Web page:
- There is no increase in the incidence of prostate cancer. There have been conflicting studies on the increased risk in the number of high grade prostate cancers however several recent studies have shown no increase in the number of deaths (with a recent study showing fewer deaths) in patients who use Finasteride at the 1mg dosage.
- Finasteride can be useful in the treatment of BPH and urinary retention because it can have an antiandrogenic effect (testosterone blocking) at a 5mg dosage. For hair loss, patients are given a 1mg dosage which should not produce any antiandrogenic effect.
Alternate Treatment Options for Hair Loss
Below are a list of other treatment options for hair loss other than Finasteride.
- Minoxidil: Minoxidil is a topical medication that promotes hair growth. It works by stimulating your hair follicles to enter the growth phase, increasing blood flow to your hair and helping to transport essential nutrients to your hair follicles.
Unlike finasteride, minoxidil doesn’t affect DHT and has no effects on your production of hormones. Like finasteride, it’s backed up by a huge amount of scientific evidence, with studies showing a significant increase in hair growth after several months of use. Studies show that minoxidil and finasteride are safe to take together. In fact, many studies have been conducted using finasteride and minoxidil together to prevent hair loss while fueling newgrowth of healthy hair.
Supplements and non-pharmaceutical products: While supplements aren’t as effective as FDA-approved medications like finasteride and minoxidil, they can be a helpful part of your baldness prevention routine.
- Saw palmetto: While it’s not as effective as finasteride, studies show that saw palmetto can help to reduce DHT levels by a modest amount, helping to slow down male pattern baldness in men sensitive to DHT.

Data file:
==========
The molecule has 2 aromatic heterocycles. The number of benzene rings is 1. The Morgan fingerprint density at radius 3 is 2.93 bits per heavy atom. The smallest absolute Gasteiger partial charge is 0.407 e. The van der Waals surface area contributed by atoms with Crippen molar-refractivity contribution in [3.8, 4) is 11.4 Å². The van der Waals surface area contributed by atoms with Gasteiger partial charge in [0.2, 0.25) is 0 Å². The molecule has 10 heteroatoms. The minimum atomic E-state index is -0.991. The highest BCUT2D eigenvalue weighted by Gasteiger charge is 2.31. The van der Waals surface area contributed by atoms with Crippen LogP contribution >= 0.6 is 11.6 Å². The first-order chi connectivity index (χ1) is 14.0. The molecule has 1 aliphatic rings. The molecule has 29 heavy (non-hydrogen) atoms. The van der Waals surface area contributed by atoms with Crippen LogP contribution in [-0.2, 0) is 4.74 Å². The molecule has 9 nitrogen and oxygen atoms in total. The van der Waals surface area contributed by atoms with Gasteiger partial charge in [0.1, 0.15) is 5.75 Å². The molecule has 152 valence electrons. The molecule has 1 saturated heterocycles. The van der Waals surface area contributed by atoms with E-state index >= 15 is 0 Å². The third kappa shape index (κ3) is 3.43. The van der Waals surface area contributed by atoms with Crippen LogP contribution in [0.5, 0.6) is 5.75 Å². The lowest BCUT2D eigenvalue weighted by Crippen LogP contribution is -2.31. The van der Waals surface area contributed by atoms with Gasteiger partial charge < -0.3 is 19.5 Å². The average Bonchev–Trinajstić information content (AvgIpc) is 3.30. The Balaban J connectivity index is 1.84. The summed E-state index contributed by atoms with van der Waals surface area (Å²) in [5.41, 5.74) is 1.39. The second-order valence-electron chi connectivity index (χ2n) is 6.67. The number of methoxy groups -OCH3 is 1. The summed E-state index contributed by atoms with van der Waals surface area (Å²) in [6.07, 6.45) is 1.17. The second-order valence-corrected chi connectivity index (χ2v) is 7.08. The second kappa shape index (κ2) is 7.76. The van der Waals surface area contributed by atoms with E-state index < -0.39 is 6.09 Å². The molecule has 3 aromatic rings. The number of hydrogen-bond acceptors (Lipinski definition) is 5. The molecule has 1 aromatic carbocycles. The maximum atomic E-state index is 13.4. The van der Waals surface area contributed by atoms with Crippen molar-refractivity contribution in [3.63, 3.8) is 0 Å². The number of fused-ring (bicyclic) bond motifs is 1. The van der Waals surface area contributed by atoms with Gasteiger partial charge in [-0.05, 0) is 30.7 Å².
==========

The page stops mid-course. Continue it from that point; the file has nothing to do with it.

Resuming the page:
- Biotin: While biotin doesn’t directly prevent hair loss, it’s linked to improvements in hair growth in scientific studies. Biotin is available as an oral supplement, or as an ingredient in hair loss prevention shampoos.
- Hair loss prevention shampoo: There are countless hair loss prevention shampoos on the market. Look for shampoos that contain proven ingredients like biotin, ketoconazole and saw palmetto, all of which have real benefits for your hair.
- Hair transplant surgery: Hair transplant surgery involves transplanting hairs from the back and sides of your head (areas that aren’t affected by male pattern baldness) onto your crown, hairline or other areas with hair loss. Performed by a skilled surgeon, a hair transplant can restore your hairline and almost completely eliminate any visible signs of hair loss. Like other cosmetic surgeries, hair transplant surgery is highly effective but very costly and rarely covered by insurance.
- Scalp micropigmentation: Scalp micropigmentation is a cosmetic procedure that can change the pigment of your scalp, creating the appearance of small, short hairs and a fuller head of hair. Although scalp micropigmentation can make it look like you have a thicker head of hair, it’s not a treatment for male pattern baldness and does not restore any real hair follicles.
- Hairpieces: While they won’t help you grow back any real hair, hairpieces and weaves can produce surprisingly good results if you need to fill in thin spots and cover up your hair loss for an important event.
- Acceptance: If your hair loss is severe and you’re not interested in treating it, you can simply accept it. Whether you choose to shave your head or keep your remaining hair cut short, rocking the bald look can be a great option if you’ve got the confidence.
For more information on the above please see these medical references: